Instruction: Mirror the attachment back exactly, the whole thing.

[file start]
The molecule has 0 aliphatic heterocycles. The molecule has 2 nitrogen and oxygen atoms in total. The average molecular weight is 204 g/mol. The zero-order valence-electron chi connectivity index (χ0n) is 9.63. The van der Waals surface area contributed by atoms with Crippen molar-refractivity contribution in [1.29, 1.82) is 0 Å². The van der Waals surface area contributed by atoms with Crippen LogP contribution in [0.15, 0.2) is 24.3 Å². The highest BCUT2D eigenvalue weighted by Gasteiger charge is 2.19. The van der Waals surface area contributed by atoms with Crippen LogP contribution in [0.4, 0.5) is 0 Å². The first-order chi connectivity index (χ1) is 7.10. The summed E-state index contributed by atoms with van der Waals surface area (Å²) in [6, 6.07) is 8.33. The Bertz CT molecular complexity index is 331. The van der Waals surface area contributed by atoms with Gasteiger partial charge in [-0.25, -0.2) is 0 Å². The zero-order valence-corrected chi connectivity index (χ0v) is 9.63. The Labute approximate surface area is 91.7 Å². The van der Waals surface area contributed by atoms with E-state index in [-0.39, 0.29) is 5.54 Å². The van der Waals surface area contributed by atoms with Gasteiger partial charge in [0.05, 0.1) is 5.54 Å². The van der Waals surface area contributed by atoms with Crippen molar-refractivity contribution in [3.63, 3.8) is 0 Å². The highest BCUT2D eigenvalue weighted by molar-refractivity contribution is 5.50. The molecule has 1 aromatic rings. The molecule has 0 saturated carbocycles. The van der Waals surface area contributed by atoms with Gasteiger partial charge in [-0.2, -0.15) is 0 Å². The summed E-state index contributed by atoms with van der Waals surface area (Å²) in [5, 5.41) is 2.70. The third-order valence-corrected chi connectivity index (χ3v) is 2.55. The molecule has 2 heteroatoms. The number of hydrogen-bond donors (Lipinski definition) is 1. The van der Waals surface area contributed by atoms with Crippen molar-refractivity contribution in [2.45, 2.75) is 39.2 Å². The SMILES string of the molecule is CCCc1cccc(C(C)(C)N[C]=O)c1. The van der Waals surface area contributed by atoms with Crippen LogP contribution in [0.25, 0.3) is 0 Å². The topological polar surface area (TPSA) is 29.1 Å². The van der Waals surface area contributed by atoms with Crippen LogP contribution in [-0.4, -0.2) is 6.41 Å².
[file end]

The molecule has 0 aliphatic heterocycles. The molecule has 2 nitrogen and oxygen atoms in total. The average molecular weight is 204 g/mol. The zero-order valence-electron chi connectivity index (χ0n) is 9.63. The van der Waals surface area contributed by atoms with Crippen molar-refractivity contribution in [1.29, 1.82) is 0 Å². The van der Waals surface area contributed by atoms with Crippen LogP contribution in [0.15, 0.2) is 24.3 Å². The highest BCUT2D eigenvalue weighted by Gasteiger charge is 2.19. The van der Waals surface area contributed by atoms with Crippen LogP contribution in [0.4, 0.5) is 0 Å². The first-order chi connectivity index (χ1) is 7.10. The summed E-state index contributed by atoms with van der Waals surface area (Å²) in [6, 6.07) is 8.33. The Bertz CT molecular complexity index is 331. The van der Waals surface area contributed by atoms with Gasteiger partial charge in [-0.25, -0.2) is 0 Å². The zero-order valence-corrected chi connectivity index (χ0v) is 9.63. The Labute approximate surface area is 91.7 Å². The van der Waals surface area contributed by atoms with E-state index in [-0.39, 0.29) is 5.54 Å². The van der Waals surface area contributed by atoms with Gasteiger partial charge in [0.05, 0.1) is 5.54 Å². The van der Waals surface area contributed by atoms with Crippen molar-refractivity contribution in [3.63, 3.8) is 0 Å². The highest BCUT2D eigenvalue weighted by molar-refractivity contribution is 5.50. The molecule has 1 aromatic rings. The molecule has 0 saturated carbocycles. The van der Waals surface area contributed by atoms with Gasteiger partial charge in [-0.2, -0.15) is 0 Å². The summed E-state index contributed by atoms with van der Waals surface area (Å²) in [5, 5.41) is 2.70. The third-order valence-corrected chi connectivity index (χ3v) is 2.55. The molecule has 2 heteroatoms. The number of hydrogen-bond donors (Lipinski definition) is 1. The van der Waals surface area contributed by atoms with Crippen molar-refractivity contribution in [2.45, 2.75) is 39.2 Å². The SMILES string of the molecule is CCCc1cccc(C(C)(C)N[C]=O)c1. The van der Waals surface area contributed by atoms with Crippen LogP contribution in [0.25, 0.3) is 0 Å². The topological polar surface area (TPSA) is 29.1 Å². The van der Waals surface area contributed by atoms with Crippen LogP contribution in [-0.4, -0.2) is 6.41 Å².